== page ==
“Some birds are not meant to be caged, that’s all. Their feathers are too bright, their songs too sweet and wild. So you let them go, or when you open the cage to feed them they somehow fly out past you. And the part of you that knows it was wrong to imprison them in the first place rejoices, but still, the place where you live is that much more drab and empty for their departure.”
― Stephen King, Rita Hayworth and Shawshank Redemption: A Story from Different Seasons
I’m not much of a religious person. But I have faith. And I believe.
Raised in a traditional Italian Catholic family, I attended parochial schools until college and went to mass every Saturday. My relationship with and definition of religion was laid out for me from the get-go. The things I love(d): the community, the people, the tradition. The thing didn’t love was how irreverent and antiquated everything seemed. Since I was 18, I have stepped foot inside the church on sporadic occasions- usually for holidays but most notably my sister’s wedding (!!!) and my Nana’s funeral. Those times it honored the occasion and was so reverent, so special.
Don’t get me wrong though, I did feel a void. My dad so wisely advises my siblings and me that our three priorities in life should be, “God, family and work.” He’s so right. When I get intentional around being real about faith, I see that my interpretation of those three priorities constantly evolve and are ever-so present to me right now.
Over the past few years I have connected to God through yoga. The ritual of unrolling a mat, breathing deeply, considering the workings of the universe – all have had profound effects on my spirituality. When I am not practicing yoga, I feel disconnected from my faith and it is within the four walls of any studio that I am restored.
Lately, more often than not, I connect with God through nature. Even though I live in downtown Chicago, amidst high rises and concrete, the vast expanse of Lake Michigan and the paths on which I run are just steps from my front door. The way that the sun rises, sets, shines through clouds, illuminates buildings, reflects off the water – it’s different every day and it’s magical. Sometimes the lake is quiet, like glass, and sometimes it’s angry but always it is beautiful. When I am not outside running, I feel disconnected from my faith and it is when the sun (or rain, or wind or snow) hits my face that I am restored.
I know that the traditional four walls of a church will be there for me and when I’m ready I’ll go back, but right now I love the beauty of finding my faith in other spaces and places.
Throughout this particular training cycle, I did most of my running alone. I connected often with my faith on these runs. I spent a lot of time in that etherial space between reality and oblivion but oh so aware that there is a higher being watching over us.
Faith and belief in the structure of family is probably one of my favorite aspects of life because the definition can be so widely interpreted and the love I experience that much greater when I open my heart to its definitions.
As many of my friends begin having children, I have been surprised with this heightened sense of love for them and the new lives they have created. I can’t help but feel like I’m partly responsible for helping these little humans live big, amazing lives!
And my own family. (Ugggghhhh I love you guys SO MUCH!!) <- Sorry for the minor outburst, back to regularly scheduled programming in 3, 2, 1….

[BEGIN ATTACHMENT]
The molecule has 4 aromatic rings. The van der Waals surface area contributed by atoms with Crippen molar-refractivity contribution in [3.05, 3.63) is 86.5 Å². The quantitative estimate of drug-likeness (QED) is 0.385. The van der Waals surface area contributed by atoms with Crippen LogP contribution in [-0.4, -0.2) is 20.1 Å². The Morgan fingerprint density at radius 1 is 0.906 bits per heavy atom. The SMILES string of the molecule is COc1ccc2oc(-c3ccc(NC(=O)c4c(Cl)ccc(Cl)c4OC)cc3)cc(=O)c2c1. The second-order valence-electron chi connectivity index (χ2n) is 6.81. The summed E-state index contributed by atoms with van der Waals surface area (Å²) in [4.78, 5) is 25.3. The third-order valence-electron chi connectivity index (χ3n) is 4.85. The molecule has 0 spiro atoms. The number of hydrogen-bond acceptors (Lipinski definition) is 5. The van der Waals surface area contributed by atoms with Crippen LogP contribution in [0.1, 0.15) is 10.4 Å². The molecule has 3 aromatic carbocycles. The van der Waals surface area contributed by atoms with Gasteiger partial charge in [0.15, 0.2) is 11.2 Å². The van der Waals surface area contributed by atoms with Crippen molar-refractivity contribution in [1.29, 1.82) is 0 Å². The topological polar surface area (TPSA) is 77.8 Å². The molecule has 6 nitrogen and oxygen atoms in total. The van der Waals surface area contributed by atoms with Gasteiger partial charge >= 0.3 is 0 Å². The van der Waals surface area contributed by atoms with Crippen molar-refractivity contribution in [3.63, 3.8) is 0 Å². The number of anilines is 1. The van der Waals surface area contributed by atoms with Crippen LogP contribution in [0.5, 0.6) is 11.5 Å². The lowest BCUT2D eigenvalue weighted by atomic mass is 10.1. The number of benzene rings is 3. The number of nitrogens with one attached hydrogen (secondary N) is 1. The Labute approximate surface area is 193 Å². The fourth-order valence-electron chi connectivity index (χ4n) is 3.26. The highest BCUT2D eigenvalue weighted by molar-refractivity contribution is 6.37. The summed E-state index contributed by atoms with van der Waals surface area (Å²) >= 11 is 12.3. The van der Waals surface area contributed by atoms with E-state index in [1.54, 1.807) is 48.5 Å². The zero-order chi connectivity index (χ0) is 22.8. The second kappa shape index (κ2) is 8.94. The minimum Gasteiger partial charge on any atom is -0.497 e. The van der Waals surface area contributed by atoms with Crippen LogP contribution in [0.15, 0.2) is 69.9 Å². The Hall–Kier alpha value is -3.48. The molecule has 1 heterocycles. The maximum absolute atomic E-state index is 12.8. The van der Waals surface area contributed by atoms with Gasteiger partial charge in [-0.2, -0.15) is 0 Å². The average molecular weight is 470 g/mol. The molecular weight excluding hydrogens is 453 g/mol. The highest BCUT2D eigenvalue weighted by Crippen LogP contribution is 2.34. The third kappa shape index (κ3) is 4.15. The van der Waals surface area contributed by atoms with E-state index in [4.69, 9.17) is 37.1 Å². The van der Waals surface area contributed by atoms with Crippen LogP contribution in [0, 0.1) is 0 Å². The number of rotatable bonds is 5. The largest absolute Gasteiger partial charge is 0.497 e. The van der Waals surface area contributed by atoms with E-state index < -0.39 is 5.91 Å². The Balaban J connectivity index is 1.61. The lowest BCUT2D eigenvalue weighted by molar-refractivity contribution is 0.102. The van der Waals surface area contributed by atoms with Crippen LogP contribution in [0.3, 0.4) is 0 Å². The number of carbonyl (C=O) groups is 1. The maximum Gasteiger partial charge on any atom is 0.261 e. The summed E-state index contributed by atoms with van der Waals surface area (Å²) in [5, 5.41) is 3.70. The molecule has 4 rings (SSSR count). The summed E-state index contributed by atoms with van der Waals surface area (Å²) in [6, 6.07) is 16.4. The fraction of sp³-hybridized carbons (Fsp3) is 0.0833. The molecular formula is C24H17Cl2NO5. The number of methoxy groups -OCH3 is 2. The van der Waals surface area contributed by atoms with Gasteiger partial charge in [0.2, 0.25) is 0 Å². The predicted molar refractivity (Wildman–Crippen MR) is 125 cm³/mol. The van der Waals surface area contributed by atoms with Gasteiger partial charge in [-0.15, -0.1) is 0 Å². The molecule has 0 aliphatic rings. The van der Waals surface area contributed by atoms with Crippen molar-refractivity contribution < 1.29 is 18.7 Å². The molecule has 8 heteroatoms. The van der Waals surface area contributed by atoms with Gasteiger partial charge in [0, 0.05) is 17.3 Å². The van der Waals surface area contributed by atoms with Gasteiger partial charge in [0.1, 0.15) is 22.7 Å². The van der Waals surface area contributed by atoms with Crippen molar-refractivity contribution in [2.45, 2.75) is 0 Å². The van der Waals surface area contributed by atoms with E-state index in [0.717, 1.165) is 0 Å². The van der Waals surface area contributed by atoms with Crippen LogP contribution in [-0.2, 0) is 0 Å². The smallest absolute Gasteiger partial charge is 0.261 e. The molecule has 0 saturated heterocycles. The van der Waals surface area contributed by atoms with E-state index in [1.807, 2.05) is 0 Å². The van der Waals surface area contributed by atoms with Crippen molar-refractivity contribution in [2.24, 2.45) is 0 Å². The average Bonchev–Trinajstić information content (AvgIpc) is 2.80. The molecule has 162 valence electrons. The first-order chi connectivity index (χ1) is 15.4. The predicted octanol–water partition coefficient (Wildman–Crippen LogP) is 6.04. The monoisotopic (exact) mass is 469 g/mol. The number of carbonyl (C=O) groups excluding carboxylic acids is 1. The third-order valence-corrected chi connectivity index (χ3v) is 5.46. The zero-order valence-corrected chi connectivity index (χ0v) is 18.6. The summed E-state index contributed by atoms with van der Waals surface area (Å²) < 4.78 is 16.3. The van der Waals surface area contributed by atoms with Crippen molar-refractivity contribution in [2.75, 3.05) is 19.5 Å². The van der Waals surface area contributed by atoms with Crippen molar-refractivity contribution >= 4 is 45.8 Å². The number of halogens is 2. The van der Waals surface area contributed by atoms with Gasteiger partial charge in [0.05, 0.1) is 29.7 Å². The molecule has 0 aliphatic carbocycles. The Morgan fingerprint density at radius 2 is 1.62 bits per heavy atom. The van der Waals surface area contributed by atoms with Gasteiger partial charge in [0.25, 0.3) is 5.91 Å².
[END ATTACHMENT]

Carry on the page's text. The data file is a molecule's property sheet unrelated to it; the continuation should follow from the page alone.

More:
On September 8 of this year, my Nana passed away at 94 years of age. She was a spitfire. She had no filter. She ironed my underwear. She put Cheerios in her coffee. She made the best gnocchi I have ever had in my life. It was an overwhelming sadness to receive the call from my mother that she had passed. I couldn’t wait to get home to be with my family. Even though the reason we were all brought together was sad, the time we spent together was not. My sister and her husband flew in from Seattle. My dad’s four siblings came without question. I got to hold my cousin’s baby (a new DiCello in the family, the first grandbaby on either side!). I watched Hugh and Dan be pall bearers. I felt so connected with my siblings and I just wanted to hold tight to everyone.
From Nana’s necklace, I took a charm and with the intention of putting it in a safe place when I got back to Chicago, added it to the necklace I wear everyday. I ended up never taking it off. During the Twin Cities Marathon I touched the charm several times, I knew she was with me, I had faith that she gave me wings.
My favorite part about working at lululemon is the commitment that is required to goal-setting. Last year when I was recovering from Lyme Disease, I got away from this practice and was not at all inspired to get back into it. I recently wrote about ‘letting it be’ and when I did (let things be), the inspiration started to come back.
I’ve got my health and personal goals movin’ and groovin’ but career goals… WHAT ARE MINE?! Recently lululemon started a digital campaign called #ifnothing which inspired people to share that, “If nothing stood in your way, what would you do?” When I think about that, truly, if nothing stood in my way… get ready for it… I would attend culinary school. Like full-on full-time culinary school.. How real is this desire? I have no idea. But I’m putting it out there anyway.
There are some other goals floating around in my headspace and will soon take life in the digital space. I’ll be in collaboration with my sister – think recipes, food, photography, blogging. Are you excited yet? I AM.
Right now, career goals – I’m focused on integrity, balance and a rocking holiday season that is
fast-approaching here. So when we’re on the other side of that, I’ll get back to you with career goals. But let me guarantee (in case you weren’t already convinced) that I have faith and I believe that my path will be clear and ready for me to dance right down.